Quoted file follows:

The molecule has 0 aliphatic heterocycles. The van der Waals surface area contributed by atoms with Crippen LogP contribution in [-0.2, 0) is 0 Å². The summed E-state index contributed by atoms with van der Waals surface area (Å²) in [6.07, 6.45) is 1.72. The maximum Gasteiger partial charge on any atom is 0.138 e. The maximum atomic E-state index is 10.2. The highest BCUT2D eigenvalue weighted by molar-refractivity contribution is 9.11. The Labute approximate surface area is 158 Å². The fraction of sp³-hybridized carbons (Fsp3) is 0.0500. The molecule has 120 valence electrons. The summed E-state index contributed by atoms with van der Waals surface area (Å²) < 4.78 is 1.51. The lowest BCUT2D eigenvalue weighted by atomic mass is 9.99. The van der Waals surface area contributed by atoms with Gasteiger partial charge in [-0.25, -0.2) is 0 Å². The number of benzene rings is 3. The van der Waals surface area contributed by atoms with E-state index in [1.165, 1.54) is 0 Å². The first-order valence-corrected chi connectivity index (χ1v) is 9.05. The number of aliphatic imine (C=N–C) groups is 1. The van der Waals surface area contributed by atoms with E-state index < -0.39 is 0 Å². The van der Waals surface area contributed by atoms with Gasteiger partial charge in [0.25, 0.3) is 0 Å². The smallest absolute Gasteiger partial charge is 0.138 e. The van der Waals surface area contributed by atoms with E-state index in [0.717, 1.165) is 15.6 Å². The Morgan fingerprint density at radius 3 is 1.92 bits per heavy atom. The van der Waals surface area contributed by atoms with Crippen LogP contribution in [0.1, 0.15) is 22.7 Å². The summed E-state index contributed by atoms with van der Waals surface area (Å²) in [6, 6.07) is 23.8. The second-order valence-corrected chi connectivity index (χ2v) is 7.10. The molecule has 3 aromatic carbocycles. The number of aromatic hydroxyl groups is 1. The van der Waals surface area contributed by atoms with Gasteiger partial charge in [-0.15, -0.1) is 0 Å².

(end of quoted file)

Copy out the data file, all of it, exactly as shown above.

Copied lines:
The molecule has 0 aliphatic heterocycles. The van der Waals surface area contributed by atoms with Crippen LogP contribution in [-0.2, 0) is 0 Å². The summed E-state index contributed by atoms with van der Waals surface area (Å²) in [6.07, 6.45) is 1.72. The maximum Gasteiger partial charge on any atom is 0.138 e. The maximum atomic E-state index is 10.2. The highest BCUT2D eigenvalue weighted by molar-refractivity contribution is 9.11. The Labute approximate surface area is 158 Å². The fraction of sp³-hybridized carbons (Fsp3) is 0.0500. The molecule has 120 valence electrons. The summed E-state index contributed by atoms with van der Waals surface area (Å²) < 4.78 is 1.51. The lowest BCUT2D eigenvalue weighted by atomic mass is 9.99. The van der Waals surface area contributed by atoms with Gasteiger partial charge in [-0.25, -0.2) is 0 Å². The number of benzene rings is 3. The van der Waals surface area contributed by atoms with E-state index in [1.165, 1.54) is 0 Å². The first-order valence-corrected chi connectivity index (χ1v) is 9.05. The number of aliphatic imine (C=N–C) groups is 1. The van der Waals surface area contributed by atoms with E-state index < -0.39 is 0 Å². The van der Waals surface area contributed by atoms with Gasteiger partial charge in [0.25, 0.3) is 0 Å². The smallest absolute Gasteiger partial charge is 0.138 e. The van der Waals surface area contributed by atoms with E-state index in [0.717, 1.165) is 15.6 Å². The Morgan fingerprint density at radius 3 is 1.92 bits per heavy atom. The van der Waals surface area contributed by atoms with Crippen LogP contribution in [0.1, 0.15) is 22.7 Å². The summed E-state index contributed by atoms with van der Waals surface area (Å²) in [6, 6.07) is 23.8. The second-order valence-corrected chi connectivity index (χ2v) is 7.10. The molecule has 3 aromatic carbocycles. The number of aromatic hydroxyl groups is 1. The van der Waals surface area contributed by atoms with Gasteiger partial charge in [-0.15, -0.1) is 0 Å².